Spatio-temporal regulation of gene expression is vital for normal growth and development in living organisms and for optimal response to environmental stimuli and endogenous cues. This regulation is achieved by multiple mechanisms operating at transcriptional, post-transcriptional and post-translational levels [1
]. Transcriptional regulation involving specific transcription factors interacting with their respective DNA cis
-elements and post-translational modifications involving protein modifications have been known for several decades. Only recently, the discovery of microRNAs (miRNAs; ~22-nt non-coding RNAs) has greatly expanded our knowledge of the cellular mechanisms that regulate gene expression at the post-transcriptional level in eukaryotes [3
]. Recent studies have suggested that miRNAs could serve as biomarkers for the identification of different types of cancers [5
] and/or as therapeutic targets or agents [6
Biochemical studies in animals support a compartmentalized, two-step maturation of miRNAs derived from their precursor transcripts originating from the miRNA genes located in the intergenic regions. Interestingly, many miRNAs in mammals are derived from the introns of the protein coding genes. The miRNAs are loaded into a silencing complex, called RNA-induced silencing complex (RISC) and can guide the complex to the target mRNAs. In most cases, animal miRNAs recognize their target transcripts by base pairing with the 7- to 8-nt complementary region usually located in the 3'UTRs on the target mRNAs and thus repressing their expression [8
], although mRNA cleavage might also occur [11
]. In contrast to the well-documented suppression of gene expression by miRNAs, miRNAs were recently suggested to also enhance target gene expression, and this "oscillation of activity between silencers to enhancers of gene expression" appears to depend on the state of the cell cycle [14
Since the initial discovery that lin-4 acts as a regulatory RNA in Caenorhabditis elegans
], interest in finding miRNAs and understanding their functions in diverse organisms has grown. Thus far, miRNAs have been shown to play critical roles in almost all biological processes examined, such as control of developmental timing, cell proliferation, cell fate specification, embryonic stem cell differentiation, limb development, adipogenesis, myogenesis, angiogenesis and hematopoiesis, neurogenesis, apoptosis, fat metabolism, insulin secretion, and even cancer [4
]. Many miRNA families are conserved among the vertebrate animals, and their functions may also have been well conserved. However, many of the new miRNAs recently discovered in human and chimpanzee are not conserved beyond mammals, and ~10% are taxon specific [17
]. As a result of extending this type of studies to more animal species, a number of lineage-specific miRNAs [18
] and species-specific miRNAs [18
] have been identified. These findings suggested that sequencing small RNA libraries from individual organisms is important to identify and catalog conserved and novel species-specific miRNAs. Computational approaches are effective in identifying conserved miRNAs in diverse plant or animal species [22
]. However, the process requires knowledge of the complete genome sequence, and species-specific miRNAs cannot be identified with confidence without this information. Direct small RNA sequencing is a straightforward and effective approach to characterize the miRNAs expressed from a genome of an organism [24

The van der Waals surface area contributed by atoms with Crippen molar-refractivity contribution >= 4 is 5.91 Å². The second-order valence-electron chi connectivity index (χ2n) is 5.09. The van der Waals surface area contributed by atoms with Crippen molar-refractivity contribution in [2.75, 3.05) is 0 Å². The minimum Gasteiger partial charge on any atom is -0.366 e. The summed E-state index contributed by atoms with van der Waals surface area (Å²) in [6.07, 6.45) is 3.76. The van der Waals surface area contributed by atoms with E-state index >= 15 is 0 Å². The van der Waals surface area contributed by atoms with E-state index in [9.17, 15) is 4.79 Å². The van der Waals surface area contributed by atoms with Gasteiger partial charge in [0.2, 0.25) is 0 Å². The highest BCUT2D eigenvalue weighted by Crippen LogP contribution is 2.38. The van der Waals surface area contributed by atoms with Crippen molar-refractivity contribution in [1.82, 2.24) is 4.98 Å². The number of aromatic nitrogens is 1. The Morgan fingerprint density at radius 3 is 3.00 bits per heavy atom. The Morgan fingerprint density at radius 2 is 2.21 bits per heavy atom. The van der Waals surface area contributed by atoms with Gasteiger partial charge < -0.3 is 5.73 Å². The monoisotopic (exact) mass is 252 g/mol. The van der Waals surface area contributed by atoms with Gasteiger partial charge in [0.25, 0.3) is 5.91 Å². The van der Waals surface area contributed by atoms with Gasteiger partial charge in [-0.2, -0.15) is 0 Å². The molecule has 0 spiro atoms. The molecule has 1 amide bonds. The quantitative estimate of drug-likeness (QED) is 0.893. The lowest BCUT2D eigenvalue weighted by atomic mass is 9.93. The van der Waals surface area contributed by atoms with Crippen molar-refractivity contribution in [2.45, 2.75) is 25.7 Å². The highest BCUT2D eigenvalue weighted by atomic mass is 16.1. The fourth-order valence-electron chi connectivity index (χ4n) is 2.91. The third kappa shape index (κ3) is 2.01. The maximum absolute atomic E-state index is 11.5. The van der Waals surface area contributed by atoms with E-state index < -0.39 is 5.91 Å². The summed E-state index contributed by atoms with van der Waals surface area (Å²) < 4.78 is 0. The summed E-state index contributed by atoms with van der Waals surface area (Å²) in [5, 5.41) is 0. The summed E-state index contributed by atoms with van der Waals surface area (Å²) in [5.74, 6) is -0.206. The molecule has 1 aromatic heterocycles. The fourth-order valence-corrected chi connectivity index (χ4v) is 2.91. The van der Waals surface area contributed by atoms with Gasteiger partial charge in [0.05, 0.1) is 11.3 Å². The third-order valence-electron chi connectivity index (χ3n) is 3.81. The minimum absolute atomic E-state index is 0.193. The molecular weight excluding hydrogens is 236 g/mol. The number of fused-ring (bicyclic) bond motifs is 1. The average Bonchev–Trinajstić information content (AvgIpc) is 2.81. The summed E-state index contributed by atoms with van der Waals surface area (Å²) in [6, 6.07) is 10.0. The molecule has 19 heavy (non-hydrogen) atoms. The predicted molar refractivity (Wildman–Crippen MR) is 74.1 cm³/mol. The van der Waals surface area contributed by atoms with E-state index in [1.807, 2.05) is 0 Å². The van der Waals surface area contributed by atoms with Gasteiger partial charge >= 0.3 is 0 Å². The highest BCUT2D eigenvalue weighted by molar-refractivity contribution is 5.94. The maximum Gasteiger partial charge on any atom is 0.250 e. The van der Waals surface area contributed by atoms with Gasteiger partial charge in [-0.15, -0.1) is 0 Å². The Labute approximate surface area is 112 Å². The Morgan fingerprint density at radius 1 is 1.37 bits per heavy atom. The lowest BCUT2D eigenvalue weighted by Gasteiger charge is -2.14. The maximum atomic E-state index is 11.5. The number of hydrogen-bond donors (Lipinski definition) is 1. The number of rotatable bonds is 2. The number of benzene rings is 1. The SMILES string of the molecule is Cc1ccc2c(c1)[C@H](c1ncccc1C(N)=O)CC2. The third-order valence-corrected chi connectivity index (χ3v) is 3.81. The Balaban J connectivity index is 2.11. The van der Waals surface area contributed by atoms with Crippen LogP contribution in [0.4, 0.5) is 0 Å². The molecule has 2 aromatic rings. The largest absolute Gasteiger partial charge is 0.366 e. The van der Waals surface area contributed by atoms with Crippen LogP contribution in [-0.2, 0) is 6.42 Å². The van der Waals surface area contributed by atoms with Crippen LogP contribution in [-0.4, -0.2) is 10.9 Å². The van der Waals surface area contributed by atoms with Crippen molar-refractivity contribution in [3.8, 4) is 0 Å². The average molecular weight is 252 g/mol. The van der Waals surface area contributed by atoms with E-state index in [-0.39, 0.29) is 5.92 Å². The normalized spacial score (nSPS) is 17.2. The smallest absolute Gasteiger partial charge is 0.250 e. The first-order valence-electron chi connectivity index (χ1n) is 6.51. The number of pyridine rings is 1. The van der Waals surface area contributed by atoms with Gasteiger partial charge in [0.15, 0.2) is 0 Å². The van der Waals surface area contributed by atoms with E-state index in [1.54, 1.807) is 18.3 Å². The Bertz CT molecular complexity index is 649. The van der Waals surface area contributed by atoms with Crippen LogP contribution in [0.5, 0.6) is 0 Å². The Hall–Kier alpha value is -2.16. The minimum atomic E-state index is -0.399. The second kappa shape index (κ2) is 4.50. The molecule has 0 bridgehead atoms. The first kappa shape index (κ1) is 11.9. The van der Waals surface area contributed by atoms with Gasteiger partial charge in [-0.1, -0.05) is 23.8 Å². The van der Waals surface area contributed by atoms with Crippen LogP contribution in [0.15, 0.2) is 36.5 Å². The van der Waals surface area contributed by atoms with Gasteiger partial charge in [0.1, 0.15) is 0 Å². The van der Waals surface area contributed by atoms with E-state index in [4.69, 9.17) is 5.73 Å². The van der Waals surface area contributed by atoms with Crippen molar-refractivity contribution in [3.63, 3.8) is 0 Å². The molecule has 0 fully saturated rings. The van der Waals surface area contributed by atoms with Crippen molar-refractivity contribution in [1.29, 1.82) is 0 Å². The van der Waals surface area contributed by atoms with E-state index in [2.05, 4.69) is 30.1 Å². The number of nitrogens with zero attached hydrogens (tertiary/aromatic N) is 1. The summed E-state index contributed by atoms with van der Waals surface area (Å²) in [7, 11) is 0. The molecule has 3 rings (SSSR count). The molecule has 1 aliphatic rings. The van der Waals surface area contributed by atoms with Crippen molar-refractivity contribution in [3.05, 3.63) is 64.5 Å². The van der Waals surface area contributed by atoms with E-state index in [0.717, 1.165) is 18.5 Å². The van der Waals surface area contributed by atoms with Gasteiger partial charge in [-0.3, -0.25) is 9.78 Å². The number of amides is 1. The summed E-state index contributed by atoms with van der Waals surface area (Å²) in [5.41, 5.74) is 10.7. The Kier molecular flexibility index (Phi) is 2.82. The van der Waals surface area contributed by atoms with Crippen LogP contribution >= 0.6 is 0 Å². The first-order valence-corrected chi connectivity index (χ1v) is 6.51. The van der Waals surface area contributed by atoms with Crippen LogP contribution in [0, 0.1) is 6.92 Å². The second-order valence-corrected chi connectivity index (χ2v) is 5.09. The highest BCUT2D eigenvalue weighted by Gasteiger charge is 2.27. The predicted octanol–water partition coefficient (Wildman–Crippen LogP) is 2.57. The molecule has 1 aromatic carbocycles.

Pork, derived from pigs (Sus scrofa
), is one of the most widely eaten meats in the world [25
]. In recent years, the pig has been recognized as a potential model system for biomedical research, because pigs and humans have similarities in many aspects of their anatomy, physiology, biochemistry, pathology and pharmacology [25
]. Consequently, pigs can offer a system for understanding an array of health-related aspects of humans, such as obesity, diabetes, cancer, gastric ulcers, female reproductive health, cardiovascular disease, infectious diseases and organ transplantation [25
]. Additionally, pigs are closer evolutionarily to humans than mice [25
]. The economic and biomedical significance of pigs has led to the launch of the Swine Genome Sequencing Consortium (SGSC) [28
] to decipher the genome of the pig. The availability of the genome sequence and transcriptome analyses would significantly advance our ability to decipher various biological and biomedical secrets for better exploitation of the commercial traits of pigs as well as for the benefit of human health [26
]. Identification of miRNAs and their target genes can provide further insights into the post-transcriptional gene regulatory mechanisms influencing various biological and metabolic processes in pigs.
Bioinformatic approaches have been used previously to identify miRNAs in pig [25
] by exploiting the available genome sequence, 55 conserved miRNAs have been predicted (latest miRBase release 11.1 April, 2008). Recently, Kim et al. [29
] reported the identification of 17 new miRNAs belonging to conserved miRNA families in pig. However, this number is small compared to the several hundreds of conserved miRNAs known across the animal kingdom. In this study, we sequenced a small RNA library and experimentally validated 120 miRNAs. Only 24 matched the pig miRNAs listed in the miRBase (Table ). The remaining 96 miRNAs represent new miRNA homologs belonging to conserved miRNA families (Table ). Furthermore, we determined the temporal expression of 22 conserved and four pig-specific miRNAs in diverse tissues of pig.
Expression-based confirmation of previously predicted miRNAs in pig.
Newly identified miRNAs in pig that are homologous to known miRNAs from other animal species.